Denmark is the happiest country in the world, according to a new report by Columbia University for the United Nations Conference on Happiness. The World Happiness Report analyzes levels of happiness in countries worldwide, and examines how various economic and societal factors affect happiness.
According to the study, Norway and Finland round out the top three happiest countries; at the other end, Togo, Benin, and Central African Republic–impoverished countries in Sub-Saharan Africa–ranked lowest on the study’s scale. Though income does play a role in happiness, the study notes:
But it is not just wealth that makes people happy: Political freedom, strong social networks and an absence of corruption are together more important than income in explaining well-being differences between the top and bottom countries. At the individual level, good mental and physical health, someone to count on, job security and stable families are crucial.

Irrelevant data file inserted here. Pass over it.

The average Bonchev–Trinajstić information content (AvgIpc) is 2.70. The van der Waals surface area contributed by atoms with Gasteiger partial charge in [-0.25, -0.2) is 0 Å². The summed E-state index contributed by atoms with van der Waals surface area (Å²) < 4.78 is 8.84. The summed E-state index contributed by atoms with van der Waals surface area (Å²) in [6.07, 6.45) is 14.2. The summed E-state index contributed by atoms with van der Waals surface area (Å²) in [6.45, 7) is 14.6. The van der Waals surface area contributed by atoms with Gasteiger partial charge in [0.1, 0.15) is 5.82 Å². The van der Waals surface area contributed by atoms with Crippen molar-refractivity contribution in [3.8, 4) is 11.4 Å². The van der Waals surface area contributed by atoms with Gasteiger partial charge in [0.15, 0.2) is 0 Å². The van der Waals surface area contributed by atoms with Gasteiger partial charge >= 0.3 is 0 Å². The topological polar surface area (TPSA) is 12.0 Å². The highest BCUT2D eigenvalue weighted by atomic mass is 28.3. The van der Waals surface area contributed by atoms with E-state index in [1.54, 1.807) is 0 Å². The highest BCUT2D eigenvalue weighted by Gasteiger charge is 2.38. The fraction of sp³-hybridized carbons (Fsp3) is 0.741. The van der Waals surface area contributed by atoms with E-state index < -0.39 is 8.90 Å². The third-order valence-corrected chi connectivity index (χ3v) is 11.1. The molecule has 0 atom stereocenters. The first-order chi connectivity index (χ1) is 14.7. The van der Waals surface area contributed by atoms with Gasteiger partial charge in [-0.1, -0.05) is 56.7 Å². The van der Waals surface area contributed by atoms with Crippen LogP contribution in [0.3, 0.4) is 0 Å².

As for the United States, which ranked #11, the study’s authors give an explanation for why we may not be higher on the list:
The world’s economic superpower, the United States, has achieved striking economic and technological progress over the past half century without gains in the self-reported happiness of the citizenry. Instead, uncertainties and anxieties are high, social and economic inequalities have widened considerably, social trust is in decline, and confidence in government is at an all-time low. Perhaps for these reasons, life satisfaction has remained nearly constant during decades of rising Gross National Product (GNP) per capita.
Image by the World Happiness Report